Faculty Senate delays release of audio recording

After a two-week delay, Faculty Senate released audio records of the Feb. 12, 2013 Senate meeting.  The Exponent had requested the audio recording, which is routinely created at Senate meetings, on Feb. 12.

The last item on the Feb. 26 meeting agenda, “Recording of Faculty Senate Meetings,” appeared under New Business, but no action was taken.  Senate President Laura Anderson announced that Lisa Merkes-Kress, the Senate’s recording secretary, had received the Exponent request, but that release was delayed while Anderson consulted with System Legal and the University’s records officer.  Anderson said she asked Merkes-Kress to delay release of the recording because the purpose of it generally had been to “validate the minutes.”

“Releasing is consistent with open access,” Anderson said.

The audio file was turned over to the Exponent at the conclusion of the meeting.

During the two-week delay, an Exponent reporter investigated the status of university records under the impression that the Senate might attempt to block release of the recording.  The investigation led to the Department of Justice, the UW System general counsel, and the university’s public records officer.

Wisconsin Department of Justice Communications Officer Dana Brueck declined to respond to a request from the Exponent to offer a general comment on state open records law as it might apply to a university meeting.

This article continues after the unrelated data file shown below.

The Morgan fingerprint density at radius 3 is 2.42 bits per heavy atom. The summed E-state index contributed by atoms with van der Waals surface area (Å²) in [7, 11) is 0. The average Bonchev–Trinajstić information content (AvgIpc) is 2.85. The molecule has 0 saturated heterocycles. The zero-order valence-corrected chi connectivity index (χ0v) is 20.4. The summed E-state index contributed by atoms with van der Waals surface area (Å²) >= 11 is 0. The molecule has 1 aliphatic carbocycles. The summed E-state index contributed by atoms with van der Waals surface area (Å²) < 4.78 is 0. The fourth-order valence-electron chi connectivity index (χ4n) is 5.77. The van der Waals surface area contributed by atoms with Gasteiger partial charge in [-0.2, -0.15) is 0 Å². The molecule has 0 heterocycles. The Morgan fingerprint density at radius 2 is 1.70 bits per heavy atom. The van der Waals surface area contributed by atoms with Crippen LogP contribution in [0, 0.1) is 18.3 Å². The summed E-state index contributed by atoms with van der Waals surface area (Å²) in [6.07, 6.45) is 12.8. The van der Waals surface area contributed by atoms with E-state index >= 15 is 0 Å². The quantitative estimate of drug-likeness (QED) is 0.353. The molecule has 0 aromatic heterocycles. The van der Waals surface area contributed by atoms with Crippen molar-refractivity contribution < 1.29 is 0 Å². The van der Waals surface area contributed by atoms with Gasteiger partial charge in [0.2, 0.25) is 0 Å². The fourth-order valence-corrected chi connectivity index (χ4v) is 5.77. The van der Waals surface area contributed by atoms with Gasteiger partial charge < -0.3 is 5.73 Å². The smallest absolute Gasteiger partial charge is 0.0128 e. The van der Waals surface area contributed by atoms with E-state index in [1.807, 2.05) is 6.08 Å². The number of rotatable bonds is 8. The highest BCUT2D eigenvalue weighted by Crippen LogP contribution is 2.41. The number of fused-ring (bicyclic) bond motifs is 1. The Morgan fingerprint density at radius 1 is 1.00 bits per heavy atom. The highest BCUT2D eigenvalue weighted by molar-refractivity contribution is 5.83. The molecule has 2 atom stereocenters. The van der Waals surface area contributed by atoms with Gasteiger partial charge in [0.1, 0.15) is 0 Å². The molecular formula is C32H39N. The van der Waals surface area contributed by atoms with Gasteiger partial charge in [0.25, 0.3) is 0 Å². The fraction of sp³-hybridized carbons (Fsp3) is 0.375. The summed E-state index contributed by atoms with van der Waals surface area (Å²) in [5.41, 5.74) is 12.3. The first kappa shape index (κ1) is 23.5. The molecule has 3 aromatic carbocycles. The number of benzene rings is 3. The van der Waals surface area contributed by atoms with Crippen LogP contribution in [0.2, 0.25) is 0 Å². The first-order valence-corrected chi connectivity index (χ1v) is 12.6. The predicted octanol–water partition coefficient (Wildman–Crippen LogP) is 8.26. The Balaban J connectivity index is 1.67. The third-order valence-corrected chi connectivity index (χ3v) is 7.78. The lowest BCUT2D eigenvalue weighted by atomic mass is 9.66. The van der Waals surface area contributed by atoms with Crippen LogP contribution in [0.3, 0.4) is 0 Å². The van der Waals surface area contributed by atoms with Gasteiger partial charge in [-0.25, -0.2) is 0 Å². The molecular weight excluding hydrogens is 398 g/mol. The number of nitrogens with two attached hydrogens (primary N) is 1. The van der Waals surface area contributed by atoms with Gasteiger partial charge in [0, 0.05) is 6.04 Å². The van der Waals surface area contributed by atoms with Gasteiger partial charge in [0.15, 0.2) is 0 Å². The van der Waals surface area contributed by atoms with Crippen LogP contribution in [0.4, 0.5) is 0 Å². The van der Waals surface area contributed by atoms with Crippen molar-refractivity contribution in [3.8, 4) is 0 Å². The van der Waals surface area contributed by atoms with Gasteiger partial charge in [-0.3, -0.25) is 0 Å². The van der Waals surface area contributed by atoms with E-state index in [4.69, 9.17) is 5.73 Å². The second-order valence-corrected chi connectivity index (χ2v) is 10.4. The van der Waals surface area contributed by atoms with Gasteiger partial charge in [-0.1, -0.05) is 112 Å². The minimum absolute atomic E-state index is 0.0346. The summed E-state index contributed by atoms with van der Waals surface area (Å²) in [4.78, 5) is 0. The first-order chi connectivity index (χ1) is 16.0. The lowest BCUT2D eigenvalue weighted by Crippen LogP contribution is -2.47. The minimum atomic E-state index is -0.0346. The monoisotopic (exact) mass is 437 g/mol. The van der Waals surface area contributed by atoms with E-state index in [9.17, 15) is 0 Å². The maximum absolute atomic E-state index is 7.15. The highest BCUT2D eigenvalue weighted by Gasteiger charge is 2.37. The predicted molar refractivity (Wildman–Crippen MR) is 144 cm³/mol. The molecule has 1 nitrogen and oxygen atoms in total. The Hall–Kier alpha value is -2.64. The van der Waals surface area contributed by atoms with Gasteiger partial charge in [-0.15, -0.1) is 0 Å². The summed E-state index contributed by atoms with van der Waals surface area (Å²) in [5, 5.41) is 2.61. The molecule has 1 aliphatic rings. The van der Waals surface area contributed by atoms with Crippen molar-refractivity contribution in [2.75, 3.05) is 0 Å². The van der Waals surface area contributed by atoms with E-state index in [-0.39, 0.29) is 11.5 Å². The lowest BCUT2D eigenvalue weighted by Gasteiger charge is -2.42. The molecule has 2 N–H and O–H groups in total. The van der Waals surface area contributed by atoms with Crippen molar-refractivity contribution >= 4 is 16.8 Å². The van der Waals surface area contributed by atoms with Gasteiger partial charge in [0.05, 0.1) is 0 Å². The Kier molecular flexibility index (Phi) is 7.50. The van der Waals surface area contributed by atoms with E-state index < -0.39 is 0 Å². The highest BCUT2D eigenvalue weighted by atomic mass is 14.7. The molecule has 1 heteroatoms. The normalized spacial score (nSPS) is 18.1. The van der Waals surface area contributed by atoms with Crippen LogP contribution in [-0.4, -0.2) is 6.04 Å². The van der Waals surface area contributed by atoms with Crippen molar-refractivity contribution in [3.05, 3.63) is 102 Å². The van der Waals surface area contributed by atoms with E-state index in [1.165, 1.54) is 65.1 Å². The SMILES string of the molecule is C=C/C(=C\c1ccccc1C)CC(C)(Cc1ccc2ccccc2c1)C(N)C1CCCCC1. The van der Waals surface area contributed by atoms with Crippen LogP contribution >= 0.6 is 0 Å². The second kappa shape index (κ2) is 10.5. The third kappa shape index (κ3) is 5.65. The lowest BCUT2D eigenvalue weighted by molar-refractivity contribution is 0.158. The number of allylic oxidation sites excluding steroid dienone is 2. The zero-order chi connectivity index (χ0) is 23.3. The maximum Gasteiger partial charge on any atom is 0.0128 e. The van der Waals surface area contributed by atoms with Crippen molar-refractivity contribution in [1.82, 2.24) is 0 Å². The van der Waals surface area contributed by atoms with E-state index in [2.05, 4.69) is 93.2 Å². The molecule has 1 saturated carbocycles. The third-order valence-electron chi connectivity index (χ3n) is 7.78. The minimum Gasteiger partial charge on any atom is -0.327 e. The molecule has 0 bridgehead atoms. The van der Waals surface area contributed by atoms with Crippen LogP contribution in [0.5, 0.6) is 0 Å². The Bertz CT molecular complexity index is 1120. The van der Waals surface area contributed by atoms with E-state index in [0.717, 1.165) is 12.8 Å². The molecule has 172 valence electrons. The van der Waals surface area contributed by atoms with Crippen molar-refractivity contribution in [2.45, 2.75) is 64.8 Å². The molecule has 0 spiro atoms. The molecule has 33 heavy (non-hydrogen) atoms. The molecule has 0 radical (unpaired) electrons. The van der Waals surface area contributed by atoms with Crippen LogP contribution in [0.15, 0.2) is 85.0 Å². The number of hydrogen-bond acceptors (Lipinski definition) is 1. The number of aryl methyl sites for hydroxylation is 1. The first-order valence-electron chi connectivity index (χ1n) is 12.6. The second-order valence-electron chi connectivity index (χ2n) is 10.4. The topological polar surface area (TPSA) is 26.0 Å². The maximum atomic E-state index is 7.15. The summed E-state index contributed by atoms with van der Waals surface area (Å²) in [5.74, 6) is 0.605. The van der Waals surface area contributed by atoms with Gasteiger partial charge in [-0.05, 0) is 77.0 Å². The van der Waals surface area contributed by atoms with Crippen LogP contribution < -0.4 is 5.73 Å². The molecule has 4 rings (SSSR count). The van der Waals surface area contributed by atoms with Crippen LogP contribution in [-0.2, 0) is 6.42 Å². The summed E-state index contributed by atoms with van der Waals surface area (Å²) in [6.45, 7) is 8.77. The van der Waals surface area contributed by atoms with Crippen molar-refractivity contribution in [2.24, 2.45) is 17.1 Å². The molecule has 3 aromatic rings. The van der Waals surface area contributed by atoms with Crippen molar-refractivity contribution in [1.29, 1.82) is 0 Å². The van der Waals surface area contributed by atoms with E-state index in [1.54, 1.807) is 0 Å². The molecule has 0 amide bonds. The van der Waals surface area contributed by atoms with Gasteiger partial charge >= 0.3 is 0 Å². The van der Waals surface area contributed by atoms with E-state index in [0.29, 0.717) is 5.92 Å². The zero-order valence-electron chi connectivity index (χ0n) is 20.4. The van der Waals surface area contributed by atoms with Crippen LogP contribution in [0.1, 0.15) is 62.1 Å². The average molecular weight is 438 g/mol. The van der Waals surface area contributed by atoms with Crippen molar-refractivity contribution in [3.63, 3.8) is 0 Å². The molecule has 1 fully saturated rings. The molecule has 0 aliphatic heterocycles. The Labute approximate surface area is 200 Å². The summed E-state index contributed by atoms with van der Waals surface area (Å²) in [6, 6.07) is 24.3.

“The Department of Justice generally would represent the UW-Platteville in legal disputes involving the public records law or open meetings law,” Brueck wrote in an email.  “For that reason, we cannot comment on matters in which we may be called upon to provide legal advice or representation to UW-Platteville.”

Brueck suggested consulting the Public Records Law Compliance Outline and Open Meetings Law Compliance Guide available on the DOJ website.

University of Wisconsin System General Counsel Paige Reed declined to comment on the situation but said it is UW-System policy to review such records for confidential information before they are released.

UW-Platteville’s public records officer Paul Erickson, who was contacted by Reed and the Wisconsin Department of Justice prior to the Exponent’s call, said he was unsure of where the policy Reed mentioned was located but believed it to be available online.

“There is a whole list of things that could be redacted,” Erickson said.  “It would be mostly personal information such as emails, phone numbers or student information.”

Erickson noted that audio recordings are defined as public record by the Wisconsin Open Records Law.

According to the Wisconsin Attorney General’s Open Record Compliance Guide, a public record is defined as, “Any material on which written, drawn, printed, spoken, visual, or electromagnetic

information is recorded or preserved, regardless of physical form or characteristics, which has been created or is being kept by an authority. (Wis. Stat. § 19.32(2).)”

Wisconsin open record and open meeting laws do not require any person seeking public records to identify what the records will be used for or even the identity of the requestor.

Three attempts to contact Faculty Senate chair Laura Anderson, both by telephone and by email, went unanswered during the two-week delay.